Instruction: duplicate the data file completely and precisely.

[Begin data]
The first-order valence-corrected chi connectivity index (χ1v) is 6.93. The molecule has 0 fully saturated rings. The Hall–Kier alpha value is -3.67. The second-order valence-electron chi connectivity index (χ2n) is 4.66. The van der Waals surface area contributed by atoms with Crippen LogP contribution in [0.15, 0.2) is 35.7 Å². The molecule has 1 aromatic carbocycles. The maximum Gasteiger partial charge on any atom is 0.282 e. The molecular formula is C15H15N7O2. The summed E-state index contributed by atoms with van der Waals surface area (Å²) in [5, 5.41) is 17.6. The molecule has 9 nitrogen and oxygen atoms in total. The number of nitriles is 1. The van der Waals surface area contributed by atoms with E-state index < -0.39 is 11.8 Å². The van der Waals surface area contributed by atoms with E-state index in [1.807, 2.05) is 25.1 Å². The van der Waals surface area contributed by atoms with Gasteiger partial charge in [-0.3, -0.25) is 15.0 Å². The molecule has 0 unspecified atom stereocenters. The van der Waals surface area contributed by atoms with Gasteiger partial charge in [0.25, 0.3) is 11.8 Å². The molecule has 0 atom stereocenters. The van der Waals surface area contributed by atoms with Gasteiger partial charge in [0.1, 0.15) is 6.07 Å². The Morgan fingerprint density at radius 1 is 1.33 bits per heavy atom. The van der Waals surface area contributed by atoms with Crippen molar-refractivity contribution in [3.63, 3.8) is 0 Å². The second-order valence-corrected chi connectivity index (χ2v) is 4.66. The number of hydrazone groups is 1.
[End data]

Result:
The first-order valence-corrected chi connectivity index (χ1v) is 6.93. The molecule has 0 fully saturated rings. The Hall–Kier alpha value is -3.67. The second-order valence-electron chi connectivity index (χ2n) is 4.66. The van der Waals surface area contributed by atoms with Crippen LogP contribution in [0.15, 0.2) is 35.7 Å². The molecule has 1 aromatic carbocycles. The maximum Gasteiger partial charge on any atom is 0.282 e. The molecular formula is C15H15N7O2. The summed E-state index contributed by atoms with van der Waals surface area (Å²) in [5, 5.41) is 17.6. The molecule has 9 nitrogen and oxygen atoms in total. The number of nitriles is 1. The van der Waals surface area contributed by atoms with E-state index < -0.39 is 11.8 Å². The van der Waals surface area contributed by atoms with E-state index in [1.807, 2.05) is 25.1 Å². The van der Waals surface area contributed by atoms with Gasteiger partial charge in [-0.3, -0.25) is 15.0 Å². The molecule has 0 unspecified atom stereocenters. The van der Waals surface area contributed by atoms with Gasteiger partial charge in [0.25, 0.3) is 11.8 Å². The molecule has 0 atom stereocenters. The van der Waals surface area contributed by atoms with Gasteiger partial charge in [0.1, 0.15) is 6.07 Å². The Morgan fingerprint density at radius 1 is 1.33 bits per heavy atom. The van der Waals surface area contributed by atoms with Crippen molar-refractivity contribution in [3.63, 3.8) is 0 Å². The second-order valence-corrected chi connectivity index (χ2v) is 4.66. The number of hydrazone groups is 1.